Summary: Psychostimulant use in young adults is correlated with an increased risk of stroke.
An estimated 76 million people use psychostimulants, which include illicit drugs such as methamphetamine, cocaine, and 3,4-methylenedioxymethamphetamine, as well as prescription stimulants. A new Journal of Forensic Sciences study from Australia is the first to present national data of psychostimulant use in young adults who experienced a fatal stroke.
Investigators found that from 2009-2016, psychostimulant users constituted nearly a fifth of the 279 cases of fatal stroke in adults aged 15-44 years, the majority of which had evidence of consumption immediately prior to the fatal stroke.
Methamphetamine was overwhelmingly the drug implicated. The median methamphetamine concentration was similar to that reported for all methamphetamine-related deaths in Australia but less than half that of deaths attributed solely to methamphetamine toxicity. This suggests that high concentrations are not essential to cause a methamphetamine-related stroke.
Cases of haemorrhagic stroke were also documented involving other illicit and licit psychostimulants. In no cases were medications for attention deficit hyperactivity disorder identified.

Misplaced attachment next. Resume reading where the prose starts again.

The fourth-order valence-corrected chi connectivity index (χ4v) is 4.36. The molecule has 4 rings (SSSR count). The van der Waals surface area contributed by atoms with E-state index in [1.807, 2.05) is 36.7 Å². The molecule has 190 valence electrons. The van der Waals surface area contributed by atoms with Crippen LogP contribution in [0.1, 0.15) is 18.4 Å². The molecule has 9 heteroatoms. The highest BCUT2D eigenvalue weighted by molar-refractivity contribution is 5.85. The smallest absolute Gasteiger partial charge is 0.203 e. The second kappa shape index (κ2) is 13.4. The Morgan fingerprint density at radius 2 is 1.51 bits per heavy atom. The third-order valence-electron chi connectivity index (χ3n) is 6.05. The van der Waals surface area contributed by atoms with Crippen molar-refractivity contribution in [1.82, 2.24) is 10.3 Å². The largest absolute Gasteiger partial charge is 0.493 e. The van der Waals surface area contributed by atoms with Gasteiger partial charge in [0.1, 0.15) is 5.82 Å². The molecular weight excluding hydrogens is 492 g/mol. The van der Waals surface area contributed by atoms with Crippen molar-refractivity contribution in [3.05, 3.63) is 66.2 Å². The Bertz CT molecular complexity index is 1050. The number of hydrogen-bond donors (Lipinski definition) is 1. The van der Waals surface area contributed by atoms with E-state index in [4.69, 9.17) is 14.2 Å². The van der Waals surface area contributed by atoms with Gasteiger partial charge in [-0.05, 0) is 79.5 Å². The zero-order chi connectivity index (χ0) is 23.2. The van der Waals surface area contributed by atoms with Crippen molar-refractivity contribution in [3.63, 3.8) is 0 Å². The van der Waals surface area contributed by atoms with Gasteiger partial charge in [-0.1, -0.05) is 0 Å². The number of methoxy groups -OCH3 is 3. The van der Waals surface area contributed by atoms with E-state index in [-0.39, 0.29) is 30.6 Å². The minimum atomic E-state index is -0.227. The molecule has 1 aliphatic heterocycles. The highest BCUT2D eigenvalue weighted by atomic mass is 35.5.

“This is the first study to show the major role that psychostimulants play in causing fatal strokes amongst young adults,” said lead author Prof. Shane Darke, of the University of New South Wales, in Australia. “All of these deaths were preventable. Users of these drugs, however, appear to be largely unaware of the risk. Psychostimulant users, and those treating them, need to be aware of their elevated stroke risk, which may have devastating consequences.”
About this neuroscience research article
Source: Wiley Media Contacts: Penny Smith – Wiley Image Source: The image is in the public domain.
Psychostimulant Use and Fatal Stroke in Young Adults
Psychostimulant use is associated with increased stroke risk. To determine the proportion of psychostimulant users among fatal strokes in young adults (15–44 years), all cases were retrieved from the National Coronial Information System (1/1/2009–31/12/2016). A total of 279 cases were identified: hemorrhagic (259), ischemic (8), thrombotic (8), and mycotic (4). Fifty (17.9%) were identified as psychostimulant users. Psychostimulants in blood were detected in 37/45 where toxicology was available, predominantly methamphetamine (32/45). Hemorrhagic strokes in the psychostimulant group were more likely to be intraparenchymal (OR 2.33). Psychostimulant users were less likely to be obese (OR 0.31), but more likely to have a history of tobacco use (OR 2.64). No psychostimulant user had a previous stroke history, was gravid/postpartum, or diagnosed with cerebral vasculitis or endocarditis. The work illustrates the substantial role of psychostimulant use in fatal strokes among young adults. In cases of hemorrhagic stroke among young adults, psychostimulant use should be considered.